Do You Realize How Serious Stevens Johnson Syndrome Is?

In the past, we have blogged about Stevens Johnson Syndrome (SJS) and how a large population is unaware of this condition.  SJS is a serious problem for victims.  It is bad enough to be diagnosed with this awful condition, but to suffer the symptoms completely unaware of what condition you have or how you developed it, is even more frustrating.  It is unfortunate that since the majority of patients are unaware of Stevens Johnson Syndrome symptoms, they don’t realize that when they break out in an allergic rash, they may be faced with a medical emergency. Immediate medical attention can mean life or death.

Stevens Johnson Syndrome, also known as Erythema Mutliforme, Leyll’s Syndrome, and in its later stages, Toxic Epidermal Necrolysis (TEN), is a rare, serious, and potentially life threatening disease that causes large areas of the skin to become detached from the body, developing lesions in the mucous membranes.

In most cases, SJS begins with flu-like symptoms; fever, sore throat and headache and over a few days (or in some cases, a matter of minutes), followed by a red or purplish rash with open sores or blisters that spread, causing the top layer of skin to eventually peel severely, as well as a respiratory infection. This condition generally affects the mucous membranes of the mouth and throat, genital region and eyelids. It can also cause serious eye problem, which can progress to blindness, and damage of internal organs.

SJS presents as a medical emergency, usually requiring hospitalization. Treatment focuses on eliminating the underlying cause, controlling symptoms and minimizing complications. Often an SJS rash is not diagnosed in time and the condition becomes life threatening.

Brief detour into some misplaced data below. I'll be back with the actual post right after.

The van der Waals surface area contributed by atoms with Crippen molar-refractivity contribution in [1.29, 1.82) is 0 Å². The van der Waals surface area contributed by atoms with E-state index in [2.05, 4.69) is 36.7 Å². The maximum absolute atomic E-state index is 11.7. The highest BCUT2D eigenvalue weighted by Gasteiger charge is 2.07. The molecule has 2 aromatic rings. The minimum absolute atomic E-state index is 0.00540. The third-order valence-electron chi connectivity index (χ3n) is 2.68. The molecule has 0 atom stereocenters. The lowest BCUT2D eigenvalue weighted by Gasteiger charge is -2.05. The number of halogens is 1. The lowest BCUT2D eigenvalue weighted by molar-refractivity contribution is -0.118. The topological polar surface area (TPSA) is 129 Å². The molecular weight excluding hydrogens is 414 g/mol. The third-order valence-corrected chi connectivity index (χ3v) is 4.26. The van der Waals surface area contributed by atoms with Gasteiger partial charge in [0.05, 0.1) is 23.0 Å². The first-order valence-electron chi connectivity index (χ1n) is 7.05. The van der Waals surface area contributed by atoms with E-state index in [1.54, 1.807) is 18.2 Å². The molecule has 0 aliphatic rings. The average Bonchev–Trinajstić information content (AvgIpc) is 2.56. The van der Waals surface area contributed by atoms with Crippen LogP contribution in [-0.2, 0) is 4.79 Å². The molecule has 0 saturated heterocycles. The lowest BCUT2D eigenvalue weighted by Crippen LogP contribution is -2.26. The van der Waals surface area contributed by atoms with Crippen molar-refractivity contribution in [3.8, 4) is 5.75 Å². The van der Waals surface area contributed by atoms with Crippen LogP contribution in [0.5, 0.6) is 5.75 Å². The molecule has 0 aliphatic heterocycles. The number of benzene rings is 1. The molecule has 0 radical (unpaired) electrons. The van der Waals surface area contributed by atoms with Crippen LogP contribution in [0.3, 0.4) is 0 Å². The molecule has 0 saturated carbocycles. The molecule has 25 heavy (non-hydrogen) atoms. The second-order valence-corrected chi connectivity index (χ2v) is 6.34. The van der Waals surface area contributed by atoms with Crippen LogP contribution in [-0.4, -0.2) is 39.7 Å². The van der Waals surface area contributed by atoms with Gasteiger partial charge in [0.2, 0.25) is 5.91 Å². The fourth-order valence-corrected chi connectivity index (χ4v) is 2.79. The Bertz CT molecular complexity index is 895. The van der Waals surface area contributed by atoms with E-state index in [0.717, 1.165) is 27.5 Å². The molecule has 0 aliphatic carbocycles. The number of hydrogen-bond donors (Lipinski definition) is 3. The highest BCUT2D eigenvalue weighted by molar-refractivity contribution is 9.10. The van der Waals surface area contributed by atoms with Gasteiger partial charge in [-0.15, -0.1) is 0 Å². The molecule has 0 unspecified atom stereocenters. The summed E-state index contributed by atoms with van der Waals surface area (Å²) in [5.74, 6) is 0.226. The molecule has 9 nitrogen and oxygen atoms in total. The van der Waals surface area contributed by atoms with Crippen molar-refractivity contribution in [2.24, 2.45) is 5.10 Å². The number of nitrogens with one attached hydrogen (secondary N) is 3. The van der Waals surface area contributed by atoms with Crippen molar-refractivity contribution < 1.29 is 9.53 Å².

SJS and its more severe form, TEN, are serious allergic reactions to medications. They can occur at any time, even if the medication was previously well tolerated, and are linked to a variety of common medications, including ibuprofen.

Patients are often treated in hospital burn wards because their skin can peel off and they can suffer burn-related injuries, including severe blistering. If the skin lesions become infected, or lesions develop in the lungs, it can result in death.  Patients who survive often have permanent injuries, including photosensitivity, pain and scarring.  Approximately 5-15 percent of the severe cases of SJS end in death. The patient’s skin actually burns from the inside out, often requiring treatment in the intensive care unit or the burn unit of the hospital.

The problem is that the pharmaceutical companies do not provide adequate warnings regarding the risks associated with their drugs. Almost any drugs, including several over-the-counter (OTC) drugs, such as ibuprofen (found in Advil and Motrin), have been linked to SJS. Without proper warnings, patients who develop SJS continue to take the SJS-causing medication, which can ultimately lead to TEN.

The initial reaction may not occur until 7-14 days after first using the drug. Recovery after SJS can take a week to months, depending on the severity of your condition. If your doctor determines that your case of SJS was caused by medication, you will need to avoid that medication permanently.

Allergic drug reactions cause more than 100,000 deaths among patients annually in the U.S., and adverse drug reactions are the leading cause of death in the U.S.  Did you know that every day, more than 4,000 patients are admitted to hospitals with serious adverse drug reactions?  (That equates to 1.5 million people annually).

The patients most likely to develop SJS are very allergic to antibiotics or painkillers, such as ibuprofen, but most particularly sulfa drugs.  Although the most common cases affect adults between the ages of 20-40, SJS has been diagnosed in babies as young as 3 months old. SJS occurs twice as often in men than women. Any person who takes a prescription or OTC drug, potentially risks developing an allergic reaction and possibly developing a dangerous disease like Stevens Johnson Syndrome.

There are no specific lab tests (besides biopsy) that can definitively confirm the diagnosis of SJS. No specific treatment of SJS is noted; most patients are treated symptomatically.  The treatment is similar to that of a patient with extensive burns.

If you or a loved one may be a victim of Stevens Johnson Syndrome, contact one of our Gacovino Lake attorneys at 1-800-246-HURT (4878).

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